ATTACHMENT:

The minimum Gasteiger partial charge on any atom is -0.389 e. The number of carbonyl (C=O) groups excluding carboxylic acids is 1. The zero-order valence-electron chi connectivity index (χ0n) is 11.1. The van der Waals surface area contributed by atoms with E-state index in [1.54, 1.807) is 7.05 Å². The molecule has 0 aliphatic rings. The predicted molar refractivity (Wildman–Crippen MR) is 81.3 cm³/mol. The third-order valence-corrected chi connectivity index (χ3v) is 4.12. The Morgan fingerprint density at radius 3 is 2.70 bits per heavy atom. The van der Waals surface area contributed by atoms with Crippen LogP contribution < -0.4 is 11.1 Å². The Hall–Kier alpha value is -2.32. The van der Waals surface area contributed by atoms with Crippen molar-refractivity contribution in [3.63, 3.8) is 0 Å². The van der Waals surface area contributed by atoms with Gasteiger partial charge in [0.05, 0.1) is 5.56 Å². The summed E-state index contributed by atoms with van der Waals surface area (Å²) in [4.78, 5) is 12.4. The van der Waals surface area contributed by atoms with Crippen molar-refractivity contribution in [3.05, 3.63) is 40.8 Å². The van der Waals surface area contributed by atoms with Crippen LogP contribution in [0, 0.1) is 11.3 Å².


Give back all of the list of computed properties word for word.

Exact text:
The minimum Gasteiger partial charge on any atom is -0.389 e. The number of carbonyl (C=O) groups excluding carboxylic acids is 1. The zero-order valence-electron chi connectivity index (χ0n) is 11.1. The van der Waals surface area contributed by atoms with E-state index in [1.54, 1.807) is 7.05 Å². The molecule has 0 aliphatic rings. The predicted molar refractivity (Wildman–Crippen MR) is 81.3 cm³/mol. The third-order valence-corrected chi connectivity index (χ3v) is 4.12. The Morgan fingerprint density at radius 3 is 2.70 bits per heavy atom. The van der Waals surface area contributed by atoms with Crippen LogP contribution < -0.4 is 11.1 Å². The Hall–Kier alpha value is -2.32. The van der Waals surface area contributed by atoms with Crippen molar-refractivity contribution in [3.63, 3.8) is 0 Å². The van der Waals surface area contributed by atoms with Gasteiger partial charge in [0.05, 0.1) is 5.56 Å². The summed E-state index contributed by atoms with van der Waals surface area (Å²) in [4.78, 5) is 12.4. The van der Waals surface area contributed by atoms with Crippen molar-refractivity contribution in [3.05, 3.63) is 40.8 Å². The van der Waals surface area contributed by atoms with Crippen LogP contribution in [0, 0.1) is 11.3 Å².